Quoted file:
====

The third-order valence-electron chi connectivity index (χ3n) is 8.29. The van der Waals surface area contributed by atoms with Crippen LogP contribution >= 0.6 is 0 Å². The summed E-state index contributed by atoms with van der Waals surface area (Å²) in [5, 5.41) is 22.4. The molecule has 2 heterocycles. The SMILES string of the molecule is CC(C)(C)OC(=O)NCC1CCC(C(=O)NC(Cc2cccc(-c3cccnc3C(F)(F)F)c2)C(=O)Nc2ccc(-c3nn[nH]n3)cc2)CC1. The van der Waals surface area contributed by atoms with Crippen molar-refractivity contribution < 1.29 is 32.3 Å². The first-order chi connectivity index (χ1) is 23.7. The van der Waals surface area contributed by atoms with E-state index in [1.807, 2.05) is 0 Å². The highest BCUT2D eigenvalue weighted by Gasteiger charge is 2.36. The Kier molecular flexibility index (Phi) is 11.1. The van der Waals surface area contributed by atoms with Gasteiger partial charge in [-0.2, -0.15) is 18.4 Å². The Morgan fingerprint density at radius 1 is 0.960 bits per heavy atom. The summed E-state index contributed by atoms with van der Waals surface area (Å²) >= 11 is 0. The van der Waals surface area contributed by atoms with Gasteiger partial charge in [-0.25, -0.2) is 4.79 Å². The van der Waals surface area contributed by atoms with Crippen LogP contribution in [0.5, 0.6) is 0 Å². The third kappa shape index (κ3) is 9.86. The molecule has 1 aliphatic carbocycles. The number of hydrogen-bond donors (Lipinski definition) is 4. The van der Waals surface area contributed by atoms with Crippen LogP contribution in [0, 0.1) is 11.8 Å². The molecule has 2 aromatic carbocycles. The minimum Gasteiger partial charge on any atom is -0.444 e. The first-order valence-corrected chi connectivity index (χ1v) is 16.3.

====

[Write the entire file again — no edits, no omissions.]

The third-order valence-electron chi connectivity index (χ3n) is 8.29. The van der Waals surface area contributed by atoms with Crippen LogP contribution >= 0.6 is 0 Å². The summed E-state index contributed by atoms with van der Waals surface area (Å²) in [5, 5.41) is 22.4. The molecule has 2 heterocycles. The SMILES string of the molecule is CC(C)(C)OC(=O)NCC1CCC(C(=O)NC(Cc2cccc(-c3cccnc3C(F)(F)F)c2)C(=O)Nc2ccc(-c3nn[nH]n3)cc2)CC1. The van der Waals surface area contributed by atoms with Crippen molar-refractivity contribution < 1.29 is 32.3 Å². The first-order chi connectivity index (χ1) is 23.7. The van der Waals surface area contributed by atoms with E-state index in [1.807, 2.05) is 0 Å². The highest BCUT2D eigenvalue weighted by Gasteiger charge is 2.36. The Kier molecular flexibility index (Phi) is 11.1. The van der Waals surface area contributed by atoms with Gasteiger partial charge in [-0.2, -0.15) is 18.4 Å². The Morgan fingerprint density at radius 1 is 0.960 bits per heavy atom. The summed E-state index contributed by atoms with van der Waals surface area (Å²) >= 11 is 0. The van der Waals surface area contributed by atoms with Gasteiger partial charge in [-0.25, -0.2) is 4.79 Å². The van der Waals surface area contributed by atoms with Crippen LogP contribution in [0.5, 0.6) is 0 Å². The third kappa shape index (κ3) is 9.86. The molecule has 1 aliphatic carbocycles. The number of hydrogen-bond donors (Lipinski definition) is 4. The van der Waals surface area contributed by atoms with Crippen LogP contribution in [0, 0.1) is 11.8 Å². The molecule has 2 aromatic carbocycles. The minimum Gasteiger partial charge on any atom is -0.444 e. The first-order valence-corrected chi connectivity index (χ1v) is 16.3.